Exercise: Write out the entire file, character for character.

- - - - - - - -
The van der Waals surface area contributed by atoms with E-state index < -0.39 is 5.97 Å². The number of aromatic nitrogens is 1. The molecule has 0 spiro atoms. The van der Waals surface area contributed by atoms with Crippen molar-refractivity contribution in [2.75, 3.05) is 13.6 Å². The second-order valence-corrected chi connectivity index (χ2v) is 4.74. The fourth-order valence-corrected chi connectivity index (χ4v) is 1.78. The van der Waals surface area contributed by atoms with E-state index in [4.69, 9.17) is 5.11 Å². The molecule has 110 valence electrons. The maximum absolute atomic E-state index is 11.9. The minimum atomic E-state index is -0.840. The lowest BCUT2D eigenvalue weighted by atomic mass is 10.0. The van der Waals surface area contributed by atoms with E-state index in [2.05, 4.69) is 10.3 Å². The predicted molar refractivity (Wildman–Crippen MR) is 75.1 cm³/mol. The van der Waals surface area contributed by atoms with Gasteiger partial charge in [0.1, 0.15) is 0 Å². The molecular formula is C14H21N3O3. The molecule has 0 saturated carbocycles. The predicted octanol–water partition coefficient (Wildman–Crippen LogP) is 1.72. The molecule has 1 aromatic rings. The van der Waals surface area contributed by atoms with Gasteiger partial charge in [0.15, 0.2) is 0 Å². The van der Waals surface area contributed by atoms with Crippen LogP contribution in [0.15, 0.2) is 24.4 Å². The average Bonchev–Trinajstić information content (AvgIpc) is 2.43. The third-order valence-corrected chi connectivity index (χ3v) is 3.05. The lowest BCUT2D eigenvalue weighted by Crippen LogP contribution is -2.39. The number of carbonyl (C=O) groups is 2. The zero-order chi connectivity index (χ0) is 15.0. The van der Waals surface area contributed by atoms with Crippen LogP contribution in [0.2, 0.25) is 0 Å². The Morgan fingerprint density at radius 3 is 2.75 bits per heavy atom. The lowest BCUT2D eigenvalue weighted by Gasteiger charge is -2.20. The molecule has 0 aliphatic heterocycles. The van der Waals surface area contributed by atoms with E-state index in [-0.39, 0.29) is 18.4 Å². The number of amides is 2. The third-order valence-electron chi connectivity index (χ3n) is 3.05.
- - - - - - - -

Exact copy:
The van der Waals surface area contributed by atoms with E-state index < -0.39 is 5.97 Å². The number of aromatic nitrogens is 1. The molecule has 0 spiro atoms. The van der Waals surface area contributed by atoms with Crippen molar-refractivity contribution in [2.75, 3.05) is 13.6 Å². The second-order valence-corrected chi connectivity index (χ2v) is 4.74. The fourth-order valence-corrected chi connectivity index (χ4v) is 1.78. The van der Waals surface area contributed by atoms with E-state index in [4.69, 9.17) is 5.11 Å². The molecule has 110 valence electrons. The maximum absolute atomic E-state index is 11.9. The minimum atomic E-state index is -0.840. The lowest BCUT2D eigenvalue weighted by atomic mass is 10.0. The van der Waals surface area contributed by atoms with E-state index in [2.05, 4.69) is 10.3 Å². The predicted molar refractivity (Wildman–Crippen MR) is 75.1 cm³/mol. The van der Waals surface area contributed by atoms with Gasteiger partial charge in [0.1, 0.15) is 0 Å². The molecular formula is C14H21N3O3. The molecule has 0 saturated carbocycles. The predicted octanol–water partition coefficient (Wildman–Crippen LogP) is 1.72. The molecule has 1 aromatic rings. The van der Waals surface area contributed by atoms with Gasteiger partial charge in [0.15, 0.2) is 0 Å². The van der Waals surface area contributed by atoms with Crippen LogP contribution in [0.15, 0.2) is 24.4 Å². The average Bonchev–Trinajstić information content (AvgIpc) is 2.43. The third-order valence-corrected chi connectivity index (χ3v) is 3.05. The lowest BCUT2D eigenvalue weighted by Crippen LogP contribution is -2.39. The number of carbonyl (C=O) groups is 2. The zero-order chi connectivity index (χ0) is 15.0. The van der Waals surface area contributed by atoms with Crippen LogP contribution in [0.2, 0.25) is 0 Å². The Morgan fingerprint density at radius 3 is 2.75 bits per heavy atom. The lowest BCUT2D eigenvalue weighted by Gasteiger charge is -2.20. The molecule has 0 aliphatic heterocycles. The van der Waals surface area contributed by atoms with E-state index in [-0.39, 0.29) is 18.4 Å². The number of amides is 2. The third-order valence-electron chi connectivity index (χ3n) is 3.05.